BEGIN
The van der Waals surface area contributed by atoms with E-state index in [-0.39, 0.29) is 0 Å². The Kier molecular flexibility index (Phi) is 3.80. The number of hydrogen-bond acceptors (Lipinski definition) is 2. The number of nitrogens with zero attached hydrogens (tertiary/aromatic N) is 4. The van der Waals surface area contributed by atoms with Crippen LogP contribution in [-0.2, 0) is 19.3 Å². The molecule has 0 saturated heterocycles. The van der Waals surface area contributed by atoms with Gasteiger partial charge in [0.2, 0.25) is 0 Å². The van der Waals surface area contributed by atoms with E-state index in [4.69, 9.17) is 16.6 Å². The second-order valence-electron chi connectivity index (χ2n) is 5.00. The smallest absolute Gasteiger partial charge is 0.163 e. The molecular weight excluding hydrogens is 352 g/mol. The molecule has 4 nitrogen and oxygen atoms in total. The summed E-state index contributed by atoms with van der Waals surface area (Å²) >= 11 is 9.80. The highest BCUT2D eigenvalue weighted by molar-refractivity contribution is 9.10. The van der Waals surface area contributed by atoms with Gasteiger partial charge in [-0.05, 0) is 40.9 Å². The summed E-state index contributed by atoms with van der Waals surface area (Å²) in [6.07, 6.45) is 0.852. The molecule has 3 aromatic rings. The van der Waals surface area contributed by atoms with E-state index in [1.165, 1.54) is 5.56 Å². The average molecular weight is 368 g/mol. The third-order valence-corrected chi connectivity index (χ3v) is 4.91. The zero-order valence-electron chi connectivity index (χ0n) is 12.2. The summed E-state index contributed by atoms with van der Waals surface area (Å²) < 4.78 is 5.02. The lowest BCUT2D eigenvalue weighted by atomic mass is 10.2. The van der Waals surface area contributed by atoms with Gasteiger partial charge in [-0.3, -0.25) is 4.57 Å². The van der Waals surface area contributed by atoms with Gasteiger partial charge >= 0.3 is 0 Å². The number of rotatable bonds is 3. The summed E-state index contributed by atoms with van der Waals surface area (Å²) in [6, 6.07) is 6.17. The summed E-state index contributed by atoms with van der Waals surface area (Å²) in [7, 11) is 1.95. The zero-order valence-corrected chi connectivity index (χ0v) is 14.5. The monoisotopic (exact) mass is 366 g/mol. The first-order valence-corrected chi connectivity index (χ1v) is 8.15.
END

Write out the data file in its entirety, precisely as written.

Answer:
The van der Waals surface area contributed by atoms with E-state index in [-0.39, 0.29) is 0 Å². The Kier molecular flexibility index (Phi) is 3.80. The number of hydrogen-bond acceptors (Lipinski definition) is 2. The number of nitrogens with zero attached hydrogens (tertiary/aromatic N) is 4. The van der Waals surface area contributed by atoms with Crippen LogP contribution in [-0.2, 0) is 19.3 Å². The molecule has 0 saturated heterocycles. The van der Waals surface area contributed by atoms with Gasteiger partial charge in [0.2, 0.25) is 0 Å². The van der Waals surface area contributed by atoms with E-state index in [4.69, 9.17) is 16.6 Å². The second-order valence-electron chi connectivity index (χ2n) is 5.00. The smallest absolute Gasteiger partial charge is 0.163 e. The molecular weight excluding hydrogens is 352 g/mol. The molecule has 4 nitrogen and oxygen atoms in total. The summed E-state index contributed by atoms with van der Waals surface area (Å²) >= 11 is 9.80. The highest BCUT2D eigenvalue weighted by molar-refractivity contribution is 9.10. The van der Waals surface area contributed by atoms with Gasteiger partial charge in [-0.05, 0) is 40.9 Å². The summed E-state index contributed by atoms with van der Waals surface area (Å²) in [6.07, 6.45) is 0.852. The molecule has 3 aromatic rings. The van der Waals surface area contributed by atoms with E-state index in [1.165, 1.54) is 5.56 Å². The average molecular weight is 368 g/mol. The third-order valence-corrected chi connectivity index (χ3v) is 4.91. The zero-order valence-electron chi connectivity index (χ0n) is 12.2. The summed E-state index contributed by atoms with van der Waals surface area (Å²) < 4.78 is 5.02. The lowest BCUT2D eigenvalue weighted by atomic mass is 10.2. The van der Waals surface area contributed by atoms with Gasteiger partial charge in [-0.3, -0.25) is 4.57 Å². The van der Waals surface area contributed by atoms with Gasteiger partial charge >= 0.3 is 0 Å². The number of rotatable bonds is 3. The summed E-state index contributed by atoms with van der Waals surface area (Å²) in [6, 6.07) is 6.17. The summed E-state index contributed by atoms with van der Waals surface area (Å²) in [7, 11) is 1.95. The zero-order valence-corrected chi connectivity index (χ0v) is 14.5. The monoisotopic (exact) mass is 366 g/mol. The first-order valence-corrected chi connectivity index (χ1v) is 8.15.